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With stable teaching staff and financial aid, Waianae school is model for student success

    Children are required to line up in an orderly fashion after finishing lunch and before they walk back to their classrooms at Ka Waihona o ka Naauao in Nanakuli.
    Students Brett Wright, left, Keahi Manoi-Hyde and Taaliyah Laa raise their hands to answer a math question from their teacher, Richard Nahoopii.
    Artist Eddy Y poses with first-grade students at Ka Waihona o ka Naauao, who hold up self-portraits they drew in less than 45 minutes, starting with rubbings from photographs. The professional artist says when children follow directions and see what they can accomplish, they get excited about art. Eddy Y lives on Hawaii island and flies in every other week to teach classes because Principal Alvin Parker is a good friend.
    Students play a form of soccer during recess in front of one of the murals that artist Eddy Y created for the school’s buildings.

Photo gallery: Ka Waihona o ka Naauao

Moana Medeiros was taken aback when she and other eager teachers went to check out the site of a new charter school in Waianae and discovered it was to be housed in a former chicken coop.

"It had a dilapidated corrugated roof with no walls, just a bare cement foundation," Medeiros recalled. "We looked at each other and said, what did we get ourselves into? Just as we were about to leave, along comes Mr. Parker, saying, ‘Don’t leave, let me tell you all about it!’"

Alvin Parker, principal of Ka Waihona o ka Naauao, proved persuasive. Today Medeiros is elementary vice principal for the school, which quickly outgrew its humble origins and is now quartered at a meticulously kept traditional public school campus in Nanakuli.

Its student body has mushroomed from 68 in 2002 when it opened to 571 in kindergarten through eighth grade. The vast majority of its students are of Hawaiian descent and so are their teachers, largely recruited from the local community.

Teacher turnover has long been an issue at public schools on the Waianae Coast, but not at Ka Waihona. All but two of its 41 teachers have been on staff for more than five years, and most have master’s degrees.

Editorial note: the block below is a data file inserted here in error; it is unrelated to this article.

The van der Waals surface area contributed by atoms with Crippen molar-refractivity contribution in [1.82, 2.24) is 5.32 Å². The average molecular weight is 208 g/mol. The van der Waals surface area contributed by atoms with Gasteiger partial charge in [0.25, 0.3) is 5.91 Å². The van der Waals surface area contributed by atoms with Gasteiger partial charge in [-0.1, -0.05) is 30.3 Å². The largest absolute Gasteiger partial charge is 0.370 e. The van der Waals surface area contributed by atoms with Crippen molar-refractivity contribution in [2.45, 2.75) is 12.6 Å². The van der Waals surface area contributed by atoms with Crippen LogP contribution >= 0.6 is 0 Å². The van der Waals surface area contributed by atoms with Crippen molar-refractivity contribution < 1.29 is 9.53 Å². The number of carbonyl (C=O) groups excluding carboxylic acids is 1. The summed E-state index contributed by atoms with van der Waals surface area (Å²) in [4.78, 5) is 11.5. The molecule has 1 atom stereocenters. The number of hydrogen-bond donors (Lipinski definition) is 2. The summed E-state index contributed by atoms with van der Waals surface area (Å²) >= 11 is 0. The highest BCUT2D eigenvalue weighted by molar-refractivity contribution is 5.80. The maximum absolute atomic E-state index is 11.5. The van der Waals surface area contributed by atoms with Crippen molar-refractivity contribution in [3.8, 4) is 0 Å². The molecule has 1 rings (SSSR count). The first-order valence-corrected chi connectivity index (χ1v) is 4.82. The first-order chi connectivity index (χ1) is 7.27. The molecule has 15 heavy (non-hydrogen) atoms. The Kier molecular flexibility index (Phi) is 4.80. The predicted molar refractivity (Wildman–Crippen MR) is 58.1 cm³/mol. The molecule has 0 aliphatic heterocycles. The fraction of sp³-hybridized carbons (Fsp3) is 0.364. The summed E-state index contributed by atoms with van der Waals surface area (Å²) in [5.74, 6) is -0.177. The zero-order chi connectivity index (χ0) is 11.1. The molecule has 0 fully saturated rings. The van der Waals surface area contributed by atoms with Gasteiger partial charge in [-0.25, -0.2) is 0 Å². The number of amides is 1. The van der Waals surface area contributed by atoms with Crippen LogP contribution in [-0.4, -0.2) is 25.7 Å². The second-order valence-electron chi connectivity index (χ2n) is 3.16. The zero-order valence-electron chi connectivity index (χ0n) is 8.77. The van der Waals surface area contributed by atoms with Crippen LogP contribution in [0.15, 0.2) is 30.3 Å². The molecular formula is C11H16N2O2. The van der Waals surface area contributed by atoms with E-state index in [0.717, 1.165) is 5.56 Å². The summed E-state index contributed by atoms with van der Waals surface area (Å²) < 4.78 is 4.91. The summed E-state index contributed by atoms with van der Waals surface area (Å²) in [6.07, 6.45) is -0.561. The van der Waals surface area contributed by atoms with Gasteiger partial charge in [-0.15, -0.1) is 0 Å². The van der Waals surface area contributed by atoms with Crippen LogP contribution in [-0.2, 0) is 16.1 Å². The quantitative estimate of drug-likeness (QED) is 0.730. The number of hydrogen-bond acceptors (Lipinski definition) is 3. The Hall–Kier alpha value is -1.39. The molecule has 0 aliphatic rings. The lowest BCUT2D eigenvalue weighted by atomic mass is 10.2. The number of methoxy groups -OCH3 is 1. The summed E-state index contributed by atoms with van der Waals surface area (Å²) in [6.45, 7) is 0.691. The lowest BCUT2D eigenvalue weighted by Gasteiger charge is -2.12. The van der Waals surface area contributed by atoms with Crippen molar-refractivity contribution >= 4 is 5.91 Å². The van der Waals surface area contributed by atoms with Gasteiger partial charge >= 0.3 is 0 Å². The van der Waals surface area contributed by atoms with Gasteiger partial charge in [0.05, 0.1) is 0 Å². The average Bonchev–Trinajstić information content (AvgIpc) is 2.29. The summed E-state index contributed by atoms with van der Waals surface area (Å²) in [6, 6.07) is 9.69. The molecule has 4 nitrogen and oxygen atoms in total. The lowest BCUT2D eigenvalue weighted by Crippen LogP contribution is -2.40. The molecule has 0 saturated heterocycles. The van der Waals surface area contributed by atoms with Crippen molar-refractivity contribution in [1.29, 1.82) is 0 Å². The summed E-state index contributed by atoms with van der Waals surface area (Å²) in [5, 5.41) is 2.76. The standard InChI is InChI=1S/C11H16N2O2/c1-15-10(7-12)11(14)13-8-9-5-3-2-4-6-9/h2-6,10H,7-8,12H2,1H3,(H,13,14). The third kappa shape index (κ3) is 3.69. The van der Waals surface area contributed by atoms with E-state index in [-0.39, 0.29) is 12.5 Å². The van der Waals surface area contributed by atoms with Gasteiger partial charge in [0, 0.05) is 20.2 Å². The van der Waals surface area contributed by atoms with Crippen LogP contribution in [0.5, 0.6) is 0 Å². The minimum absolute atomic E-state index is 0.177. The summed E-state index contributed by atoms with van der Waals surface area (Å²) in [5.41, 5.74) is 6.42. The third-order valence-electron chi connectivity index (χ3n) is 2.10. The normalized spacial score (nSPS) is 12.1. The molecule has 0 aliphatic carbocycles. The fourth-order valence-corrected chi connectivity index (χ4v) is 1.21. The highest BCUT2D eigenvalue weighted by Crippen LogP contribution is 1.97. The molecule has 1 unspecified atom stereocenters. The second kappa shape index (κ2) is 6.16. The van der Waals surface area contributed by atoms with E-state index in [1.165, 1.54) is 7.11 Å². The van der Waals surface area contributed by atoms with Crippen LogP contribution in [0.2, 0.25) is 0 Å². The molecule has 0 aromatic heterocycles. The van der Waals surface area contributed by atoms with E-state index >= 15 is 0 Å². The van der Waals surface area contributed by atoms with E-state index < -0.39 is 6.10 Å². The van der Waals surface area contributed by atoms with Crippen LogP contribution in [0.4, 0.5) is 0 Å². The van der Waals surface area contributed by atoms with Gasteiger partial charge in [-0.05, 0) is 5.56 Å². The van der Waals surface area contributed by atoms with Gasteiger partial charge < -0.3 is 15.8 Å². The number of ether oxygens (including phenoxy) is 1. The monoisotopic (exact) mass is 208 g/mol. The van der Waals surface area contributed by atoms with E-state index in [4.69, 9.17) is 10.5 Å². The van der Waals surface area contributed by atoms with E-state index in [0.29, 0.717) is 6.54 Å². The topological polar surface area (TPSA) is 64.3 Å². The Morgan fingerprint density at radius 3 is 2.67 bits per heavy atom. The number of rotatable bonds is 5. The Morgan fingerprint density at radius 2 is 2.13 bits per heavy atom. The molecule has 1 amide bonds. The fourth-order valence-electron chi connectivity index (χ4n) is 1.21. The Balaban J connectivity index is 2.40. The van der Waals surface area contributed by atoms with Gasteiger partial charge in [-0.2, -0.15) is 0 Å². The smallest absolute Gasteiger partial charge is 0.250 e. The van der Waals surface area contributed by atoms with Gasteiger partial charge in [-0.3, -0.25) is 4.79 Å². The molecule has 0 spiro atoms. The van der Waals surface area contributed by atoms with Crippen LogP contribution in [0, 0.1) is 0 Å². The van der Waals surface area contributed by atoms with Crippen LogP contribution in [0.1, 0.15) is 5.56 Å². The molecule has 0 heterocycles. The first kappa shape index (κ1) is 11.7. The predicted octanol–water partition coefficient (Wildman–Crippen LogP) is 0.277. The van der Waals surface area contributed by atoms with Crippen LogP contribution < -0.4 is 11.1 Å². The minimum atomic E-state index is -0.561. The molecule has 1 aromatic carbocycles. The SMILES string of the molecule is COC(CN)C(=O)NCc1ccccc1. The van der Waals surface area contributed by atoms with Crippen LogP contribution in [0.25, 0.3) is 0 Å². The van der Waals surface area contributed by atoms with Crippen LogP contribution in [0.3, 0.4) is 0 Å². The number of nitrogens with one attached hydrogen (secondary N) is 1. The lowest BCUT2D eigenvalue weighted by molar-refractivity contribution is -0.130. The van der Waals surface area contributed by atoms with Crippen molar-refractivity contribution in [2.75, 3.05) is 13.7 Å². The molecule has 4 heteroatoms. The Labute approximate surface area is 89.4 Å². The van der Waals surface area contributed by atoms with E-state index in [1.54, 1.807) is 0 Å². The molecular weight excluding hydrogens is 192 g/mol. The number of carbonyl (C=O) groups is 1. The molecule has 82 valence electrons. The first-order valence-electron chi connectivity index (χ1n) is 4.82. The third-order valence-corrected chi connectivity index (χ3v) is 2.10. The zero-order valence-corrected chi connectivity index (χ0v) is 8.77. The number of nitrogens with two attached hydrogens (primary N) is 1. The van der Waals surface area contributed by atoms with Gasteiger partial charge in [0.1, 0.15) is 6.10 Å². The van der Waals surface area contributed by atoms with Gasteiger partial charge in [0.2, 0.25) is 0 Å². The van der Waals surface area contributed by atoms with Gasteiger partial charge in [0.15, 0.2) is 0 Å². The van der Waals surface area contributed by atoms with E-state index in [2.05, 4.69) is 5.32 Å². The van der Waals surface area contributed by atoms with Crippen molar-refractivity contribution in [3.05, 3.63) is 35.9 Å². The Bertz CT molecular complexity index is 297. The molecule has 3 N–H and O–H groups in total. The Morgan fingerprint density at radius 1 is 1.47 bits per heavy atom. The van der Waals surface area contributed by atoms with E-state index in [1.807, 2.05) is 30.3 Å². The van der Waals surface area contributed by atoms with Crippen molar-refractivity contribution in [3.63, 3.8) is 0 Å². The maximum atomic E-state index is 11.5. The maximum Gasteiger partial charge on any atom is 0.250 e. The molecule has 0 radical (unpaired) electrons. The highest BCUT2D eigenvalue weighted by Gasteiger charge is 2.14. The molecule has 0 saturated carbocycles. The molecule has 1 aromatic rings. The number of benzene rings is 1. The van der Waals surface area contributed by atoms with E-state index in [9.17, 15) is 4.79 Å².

"The big reason people said the quality of education was not being met on the Waianae Coast is that novice teachers would come, put in a couple years and leave," said Parker, whose master’s degree project was on how to build a sustainable school in the area. "We’ve been able to overcome that."

The school consciously chooses teachers from the region because they are more likely to stay and the students readily relate to them. Ka Waihona also gives its teachers and students a rare level of support: every classroom has an educational assistant as well as a teacher, and class size averages just 22 students.

"A lot of those factors are essential to helping these students who come from these socioeconomic backgrounds have a fighting chance to compete," said sixth-grade teacher Richard "Kado" Nahoopii, who grew up in Waianae and says he went to college only because a devoted high school teacher put up the money for his first semester.

Ka Waihona’s staffing level is possible because of funding the charter school receives from Kamehameha Schools. The educational trust also provides a steady supply of staff. Twenty members of Ka Waihona’s faculty are Kamehameha Schools graduates, including Parker and his daughter, Keolani Alejado. A licensed teacher with a master’s in education, Alejado teaches reading to struggling students and also runs the free afterschool tutoring program, where mentors from Nanakuli High work with 175 Ka Waihona students.

The school is on firm financial footing, having recently signed a long-term lease with the Department of Hawaiian Home Lands for the oceanfront property, previously home to Nanaikapono Elementary. Parker’s wife, Renette, is the business manager and registrar, hired with approval of the local school board after private sector jobs in accounting and human resources. A recent independent financial audit found no deficiencies in internal control.

The newest member of the faculty is math resource teacher Dan Kitashima, a veteran educator recruited from Pearl Highlands Intermediate School in 2008. With his encouragement, the school adopted Singapore Math in the fall of 2009, and math proficiency jumped from 27 percent of students to 37 percent over the course of that school year, helping the school make "adequate yearly progress." Fifty-eight percent of students are proficient in reading. More than half the children are economically disadvantaged.

Singapore Math, based on the curriculum that has helped propel students in that island nation to the top of international tests, shows students the concrete and pictorial before going abstract, and teaches number "bonding" techniques that last a lifetime.

"It not only teaches how the math works but why it works," said Kitashima, who says he was ready to retire but coming to Ka Waihona has revitalized him. "And because it’s so visual, it’s great for all different kinds of students. The joy, the change in attitude that the kids have experienced, is the greatest."

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